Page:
Understanding Spanish music

​I have enjoyed playing, teaching, and listening to Spanish music throughout my musical life. The guitar effects, exotic rhythms and harmonies, and mesmerizing moods captured my imagination and emotions, as well as that of my students. I enjoyed playing Andaluza, Córdoba, Capriccio Catalano, Asturias, Granada, Sevilla, and The Jota Aragonese. One o...
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An interview with Christine Barden

An interview with Christine Barden
An internationally recognized authority and leading music educator on early childhood music, Christine H. Barden is a coauthor of Alfred's Music for Little Mozarts preschool piano method, along with Gayle Kowalchyk and E.L. Lancaster. A graduate of San Francisco State University with a degree in piano performance, she also spent four years studying...
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Educating audiences and ourselves

The first program notes I wrote were for my college senior recital. I learned a great deal and enjoyed the process so much I continued to write them for all my solo recitals. In more recent years, I have spoken directly to the audience about the music in a type of "verbal program notes," but they are also thoroughly researched and planned. In ...
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Music for one hand

When I was in eighth grade, I fell while roller-skating and broke my right arm just above the wrist. I assumed that piano lessons would be on hold for at least six weeks as it healed, but instead, my teacher assigned me a piece for left hand alone called "Andante Finale" from the opera Lucia di Lammermoor by Theodore Leschetizky. I loved the challe...
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The life, love, and legacy of Morty Manus: An Interview with Nancy Bachus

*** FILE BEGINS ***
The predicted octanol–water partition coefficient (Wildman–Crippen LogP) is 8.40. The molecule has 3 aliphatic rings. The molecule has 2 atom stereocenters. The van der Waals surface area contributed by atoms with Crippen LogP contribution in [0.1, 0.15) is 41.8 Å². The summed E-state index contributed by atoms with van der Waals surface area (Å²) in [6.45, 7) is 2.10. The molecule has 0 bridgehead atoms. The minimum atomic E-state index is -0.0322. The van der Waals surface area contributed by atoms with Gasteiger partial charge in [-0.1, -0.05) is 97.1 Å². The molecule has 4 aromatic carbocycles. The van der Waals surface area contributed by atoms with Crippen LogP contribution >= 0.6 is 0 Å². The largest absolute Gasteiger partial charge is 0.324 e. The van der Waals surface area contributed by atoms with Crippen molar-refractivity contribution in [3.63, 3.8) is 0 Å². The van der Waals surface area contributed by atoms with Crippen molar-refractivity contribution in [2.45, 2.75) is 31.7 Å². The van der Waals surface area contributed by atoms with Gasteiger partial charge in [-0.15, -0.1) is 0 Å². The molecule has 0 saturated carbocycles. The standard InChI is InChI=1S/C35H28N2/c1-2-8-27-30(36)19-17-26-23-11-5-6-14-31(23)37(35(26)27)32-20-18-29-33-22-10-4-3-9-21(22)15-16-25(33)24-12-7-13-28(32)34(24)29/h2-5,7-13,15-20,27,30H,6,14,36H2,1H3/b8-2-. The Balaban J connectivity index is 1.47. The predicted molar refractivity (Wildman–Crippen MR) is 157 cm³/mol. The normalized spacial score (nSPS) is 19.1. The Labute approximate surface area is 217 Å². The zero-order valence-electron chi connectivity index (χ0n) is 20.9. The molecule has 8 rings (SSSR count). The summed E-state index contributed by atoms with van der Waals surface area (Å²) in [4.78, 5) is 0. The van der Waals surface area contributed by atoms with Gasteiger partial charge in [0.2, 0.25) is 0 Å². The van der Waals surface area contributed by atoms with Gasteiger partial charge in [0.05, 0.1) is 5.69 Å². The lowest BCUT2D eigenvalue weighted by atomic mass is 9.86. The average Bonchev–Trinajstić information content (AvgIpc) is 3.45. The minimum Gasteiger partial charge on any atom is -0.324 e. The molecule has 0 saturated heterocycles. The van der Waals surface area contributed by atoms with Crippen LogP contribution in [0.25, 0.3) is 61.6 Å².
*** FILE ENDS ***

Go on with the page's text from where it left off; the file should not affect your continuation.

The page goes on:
The life, love, and legacy of Morty Manus: An Interview with Nancy Bachus
​During Morty Manus's tenure as owner and president of Alfred Music Publishing Company, he guided its growth from a small print and pop song catalog to the world's largest educational music publisher. Upon completion of a business degree from City College of New York, Morty joined the company his father had owned since 1928.In 1975, Alfred moved th...
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Prokofiev's Music for Children, Op. 65

​When Sergei Prokofiev returned to the Soviet Union to live after many years in the West, many were surprised; and he was probably even more surprised himself when his compositional style was soon publicly attacked and condemned by the Soviet government and press. Newly released documents are giving greater insight into the life, struggles, and mus...
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Competitions: Pinnacles and Pitfalls - An interview with Daniel Pollack

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A prizewinner in the first Tchaikovsky International Piano Competition (1958), Daniel Pollack was invited, following the competition, for a two-month concert tour throughout the Soviet Union, becoming the first American to record on the Soviet Melodya label. Over the next several decades many recordings followed, all of which sold in the millions a...
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Who was Albert Pieczonka?

from the series: ​Putting It All Together: Repertoire & PerformanceNancy Bachus, EditorI do not remember when I first "discovered" the Tarantella in A Minor of Albert Pieczonka. I do know I have taught it many, many times, and always with great success. I measure "success" in different ways. One measure was that every student gre...
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We know that some students are kinesthetic in the way they learn, while others are more aural or visual...

from the series: Putting It All Together: Repertoire & PerformanceWe know that some students are kinesthetic in the waythey learn, while others are more aural or visual ...How would you teach the same piece of music to students with different learning styles? Nancy Bachus, EditorI have found it interesting to read articles about ...
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How do you deal with "stage fright" or performance anxiety?

Anyone who has ever walked on stage and performed a piano solo by memory has had to deal in some way with "stage fright" or performance anxiety. I remember walking toward the piano as a child and thinking, "I don't know the first note of my piece. I hope my hands can find it." Fortunately, they did, but it was very unnerving. I also remember feelin...
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Piano Magazine is the leading resource for pianists, piano teachers, and piano enthusiasts. We bring you informative, interesting, and inspiring ideas on all aspects of piano teaching, learning, and performing. The official name of Clavier Companion magazine was changed to Piano Magazine in 2019.

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